Dubai International, ‘an airport with an emirate attached’. Photograph: Corbis
Kasarda is right that international air travel is a growing force, and that London will suffer if it fails to find an intelligent response. But, as currently described, aerotropolis is chilling: a model of a city driven by a combination of business imperatives and state control, with the high levels of security and control that go with airports. Under the dictatorship of speed, individual memory and identity are abolished. An airport shopping mall is, actually, not like a town square, for the reason that everything there is programmed and managed, and spontaneity and initiative are abolished.
There may be palliatives. According to Kasarda’s 10 points for planning aerotropolises, “thematic architectural features, public art and iconic structures should make aerotropolis developments interpretable, navigable and welcoming”. New Songdo includes a Jack Nicklaus golf course and areas modelled on Venetian canals and Central Park. But, according to sociologist Richard Sennett, it’s a “stupefying” place where “there is nothing to be learned from walking the streets”.
Nor are airport cities precisely pure expressions of the market, as some 19th-century railway towns were. The South Korean government has invested heavily in New Songdo, which has yet to prove that it will be the humming metropolis promised by its makers. Of the plan to build a new airport in the Thames estuary, Kasarda tells me that “most airport transportation connectivity will need to be based on public funding, and this will be expensive. I know of no significant commercial airport that has been privately built that had not received substantial public funding support, at least indirectly.”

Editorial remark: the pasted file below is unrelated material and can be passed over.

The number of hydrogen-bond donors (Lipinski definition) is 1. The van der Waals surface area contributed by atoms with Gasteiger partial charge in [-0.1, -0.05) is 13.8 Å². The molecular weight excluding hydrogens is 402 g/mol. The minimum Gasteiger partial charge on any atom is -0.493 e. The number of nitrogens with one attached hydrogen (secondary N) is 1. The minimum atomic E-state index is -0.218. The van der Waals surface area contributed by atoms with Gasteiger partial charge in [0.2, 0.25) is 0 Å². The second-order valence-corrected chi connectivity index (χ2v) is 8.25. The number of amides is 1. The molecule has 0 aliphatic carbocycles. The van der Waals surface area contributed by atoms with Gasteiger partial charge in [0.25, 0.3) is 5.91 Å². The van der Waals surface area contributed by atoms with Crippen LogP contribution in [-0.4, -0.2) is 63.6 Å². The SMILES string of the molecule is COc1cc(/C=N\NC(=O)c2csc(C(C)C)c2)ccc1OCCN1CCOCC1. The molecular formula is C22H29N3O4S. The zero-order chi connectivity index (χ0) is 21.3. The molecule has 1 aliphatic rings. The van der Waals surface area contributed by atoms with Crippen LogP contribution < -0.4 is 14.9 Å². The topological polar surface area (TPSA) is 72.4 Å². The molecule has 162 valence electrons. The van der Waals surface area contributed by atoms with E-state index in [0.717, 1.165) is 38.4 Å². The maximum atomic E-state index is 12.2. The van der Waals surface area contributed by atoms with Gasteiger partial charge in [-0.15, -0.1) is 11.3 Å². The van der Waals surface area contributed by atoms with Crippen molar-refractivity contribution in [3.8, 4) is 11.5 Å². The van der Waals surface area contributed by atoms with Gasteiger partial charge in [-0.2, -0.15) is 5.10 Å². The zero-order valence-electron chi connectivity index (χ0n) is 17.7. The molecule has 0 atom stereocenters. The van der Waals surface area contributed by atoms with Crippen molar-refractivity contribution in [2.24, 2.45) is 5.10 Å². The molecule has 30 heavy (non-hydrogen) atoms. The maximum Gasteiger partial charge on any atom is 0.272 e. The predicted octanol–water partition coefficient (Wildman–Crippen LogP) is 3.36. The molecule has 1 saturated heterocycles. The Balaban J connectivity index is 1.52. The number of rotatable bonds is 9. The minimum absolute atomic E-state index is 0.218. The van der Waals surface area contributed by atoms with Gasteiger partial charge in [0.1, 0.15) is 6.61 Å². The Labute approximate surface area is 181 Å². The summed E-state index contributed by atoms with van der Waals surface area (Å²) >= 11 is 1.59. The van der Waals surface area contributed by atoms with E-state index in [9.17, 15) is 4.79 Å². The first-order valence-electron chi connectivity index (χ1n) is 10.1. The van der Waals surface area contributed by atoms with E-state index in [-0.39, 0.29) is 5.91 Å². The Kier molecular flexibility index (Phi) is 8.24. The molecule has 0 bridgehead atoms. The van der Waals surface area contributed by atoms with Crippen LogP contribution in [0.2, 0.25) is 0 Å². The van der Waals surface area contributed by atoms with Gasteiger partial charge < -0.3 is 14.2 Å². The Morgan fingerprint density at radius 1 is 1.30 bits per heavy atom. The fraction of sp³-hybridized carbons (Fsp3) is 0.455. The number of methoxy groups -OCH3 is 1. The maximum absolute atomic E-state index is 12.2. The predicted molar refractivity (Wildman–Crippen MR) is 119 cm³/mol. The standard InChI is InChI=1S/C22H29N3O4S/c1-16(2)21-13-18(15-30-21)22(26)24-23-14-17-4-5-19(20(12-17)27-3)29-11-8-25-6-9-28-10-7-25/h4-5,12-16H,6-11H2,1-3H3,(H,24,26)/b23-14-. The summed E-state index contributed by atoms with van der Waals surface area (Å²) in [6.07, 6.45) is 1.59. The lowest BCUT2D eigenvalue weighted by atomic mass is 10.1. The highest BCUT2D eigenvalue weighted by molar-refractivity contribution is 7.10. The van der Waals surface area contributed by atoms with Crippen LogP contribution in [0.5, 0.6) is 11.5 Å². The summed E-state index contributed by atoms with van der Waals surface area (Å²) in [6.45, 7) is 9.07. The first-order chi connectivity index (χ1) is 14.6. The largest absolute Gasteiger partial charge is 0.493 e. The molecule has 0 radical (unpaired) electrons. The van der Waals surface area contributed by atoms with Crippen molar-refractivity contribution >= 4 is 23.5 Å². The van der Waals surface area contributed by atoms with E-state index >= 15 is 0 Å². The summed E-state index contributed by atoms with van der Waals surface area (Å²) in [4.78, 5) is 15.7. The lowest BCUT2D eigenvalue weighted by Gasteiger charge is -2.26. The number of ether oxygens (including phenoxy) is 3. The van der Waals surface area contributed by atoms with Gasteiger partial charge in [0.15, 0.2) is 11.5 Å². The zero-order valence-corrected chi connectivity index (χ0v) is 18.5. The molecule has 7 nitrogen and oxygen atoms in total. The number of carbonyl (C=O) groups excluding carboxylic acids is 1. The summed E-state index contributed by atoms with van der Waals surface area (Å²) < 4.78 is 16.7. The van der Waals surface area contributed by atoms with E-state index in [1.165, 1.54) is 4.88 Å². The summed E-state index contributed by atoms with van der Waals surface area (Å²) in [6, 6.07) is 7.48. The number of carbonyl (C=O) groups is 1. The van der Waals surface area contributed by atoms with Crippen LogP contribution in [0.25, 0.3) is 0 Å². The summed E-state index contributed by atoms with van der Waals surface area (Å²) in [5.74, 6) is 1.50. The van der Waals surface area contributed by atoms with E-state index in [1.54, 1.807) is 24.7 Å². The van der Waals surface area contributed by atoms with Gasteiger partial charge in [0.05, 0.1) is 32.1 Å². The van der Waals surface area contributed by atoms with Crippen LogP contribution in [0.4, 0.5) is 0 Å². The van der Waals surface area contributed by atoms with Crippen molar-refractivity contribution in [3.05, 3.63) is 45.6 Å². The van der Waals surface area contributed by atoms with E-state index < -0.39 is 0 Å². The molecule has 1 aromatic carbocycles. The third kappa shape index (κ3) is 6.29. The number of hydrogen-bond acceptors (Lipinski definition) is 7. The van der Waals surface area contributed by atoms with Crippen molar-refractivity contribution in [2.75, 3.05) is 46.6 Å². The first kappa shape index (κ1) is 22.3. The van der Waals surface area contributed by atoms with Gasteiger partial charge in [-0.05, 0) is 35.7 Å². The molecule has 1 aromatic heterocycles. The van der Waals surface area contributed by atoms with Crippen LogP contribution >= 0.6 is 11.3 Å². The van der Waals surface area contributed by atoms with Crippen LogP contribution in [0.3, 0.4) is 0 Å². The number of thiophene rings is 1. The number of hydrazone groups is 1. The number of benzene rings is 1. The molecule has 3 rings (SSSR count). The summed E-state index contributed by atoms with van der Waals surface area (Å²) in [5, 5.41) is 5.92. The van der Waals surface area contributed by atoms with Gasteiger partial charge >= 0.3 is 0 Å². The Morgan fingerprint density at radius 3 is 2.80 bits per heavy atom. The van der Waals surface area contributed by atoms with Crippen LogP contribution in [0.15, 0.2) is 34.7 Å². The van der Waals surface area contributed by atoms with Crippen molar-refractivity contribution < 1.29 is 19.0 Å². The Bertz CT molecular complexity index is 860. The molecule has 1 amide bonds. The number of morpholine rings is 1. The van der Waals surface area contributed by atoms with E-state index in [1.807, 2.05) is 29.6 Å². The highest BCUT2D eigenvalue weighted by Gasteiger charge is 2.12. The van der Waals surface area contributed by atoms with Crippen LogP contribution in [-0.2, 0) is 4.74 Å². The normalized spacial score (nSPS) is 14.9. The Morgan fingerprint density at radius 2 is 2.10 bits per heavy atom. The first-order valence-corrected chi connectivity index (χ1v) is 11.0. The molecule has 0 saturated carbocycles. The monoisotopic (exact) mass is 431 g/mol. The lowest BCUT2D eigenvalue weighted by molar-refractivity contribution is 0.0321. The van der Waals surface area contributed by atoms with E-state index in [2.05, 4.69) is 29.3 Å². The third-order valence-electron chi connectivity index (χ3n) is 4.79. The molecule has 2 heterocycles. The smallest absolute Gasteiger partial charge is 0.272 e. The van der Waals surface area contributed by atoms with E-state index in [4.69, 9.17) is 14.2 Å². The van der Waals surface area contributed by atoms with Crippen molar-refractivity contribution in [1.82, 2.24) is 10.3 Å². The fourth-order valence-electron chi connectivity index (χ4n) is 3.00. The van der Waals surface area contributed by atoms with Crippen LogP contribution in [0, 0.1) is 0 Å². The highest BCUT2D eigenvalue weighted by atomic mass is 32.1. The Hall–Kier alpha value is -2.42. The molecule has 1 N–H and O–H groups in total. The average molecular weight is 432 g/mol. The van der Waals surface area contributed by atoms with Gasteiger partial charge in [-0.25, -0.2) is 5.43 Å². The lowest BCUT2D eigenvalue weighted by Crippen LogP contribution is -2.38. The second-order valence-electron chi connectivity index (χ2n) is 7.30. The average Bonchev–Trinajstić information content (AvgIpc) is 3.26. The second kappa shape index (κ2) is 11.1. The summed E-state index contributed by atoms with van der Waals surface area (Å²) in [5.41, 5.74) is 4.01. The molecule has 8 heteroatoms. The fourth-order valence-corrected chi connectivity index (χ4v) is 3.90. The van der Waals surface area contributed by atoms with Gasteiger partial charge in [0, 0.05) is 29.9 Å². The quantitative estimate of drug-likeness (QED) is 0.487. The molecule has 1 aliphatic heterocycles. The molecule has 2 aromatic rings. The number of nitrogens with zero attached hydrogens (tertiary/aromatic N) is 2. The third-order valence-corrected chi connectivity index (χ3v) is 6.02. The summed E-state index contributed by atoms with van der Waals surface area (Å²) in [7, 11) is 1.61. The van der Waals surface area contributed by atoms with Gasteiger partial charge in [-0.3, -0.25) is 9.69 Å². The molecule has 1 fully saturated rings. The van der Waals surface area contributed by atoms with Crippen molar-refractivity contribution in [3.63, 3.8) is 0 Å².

The deal, in other words, is this: taxpayers would be expected to pay handsomely for an environment created almost entirely to serve the needs of business. If they don’t, as Kasarda says of a Britain without enhanced airports in London, “the city and nation will become markedly weakened in the coming decades”. And if the public does foot the bill, the bet might not pay off. “The Thames estuary airport is a high-risk but potentially very high-return option,” says Kasarda. In other words, the taxpayer might be asked to stake billions upon billions on something that may not work.
When London meets aerotropolis, it is quite a face-off. If the game is simply to see who can build airports (and eve rything that goes with them) biggest, fastest and most efficiently, then London, which carries the baggage of history and democracy, cannot beat Asian cities. On the other hand, London has qualities to which the aerotropolis idea adds little value, like an existing fabric that works and gives pleasure and affords space for the accidental (including the colossal and largely unplanned success, over the decades, of Heathrow). The evidence of property prices, and of international investment, is that these things are worth quite a lot.
London can never afford to be complacent – not least about the current state of its airports – but the aerotropolis idea offers a too simplistic view of cities. I hope that Boris Johnson understands.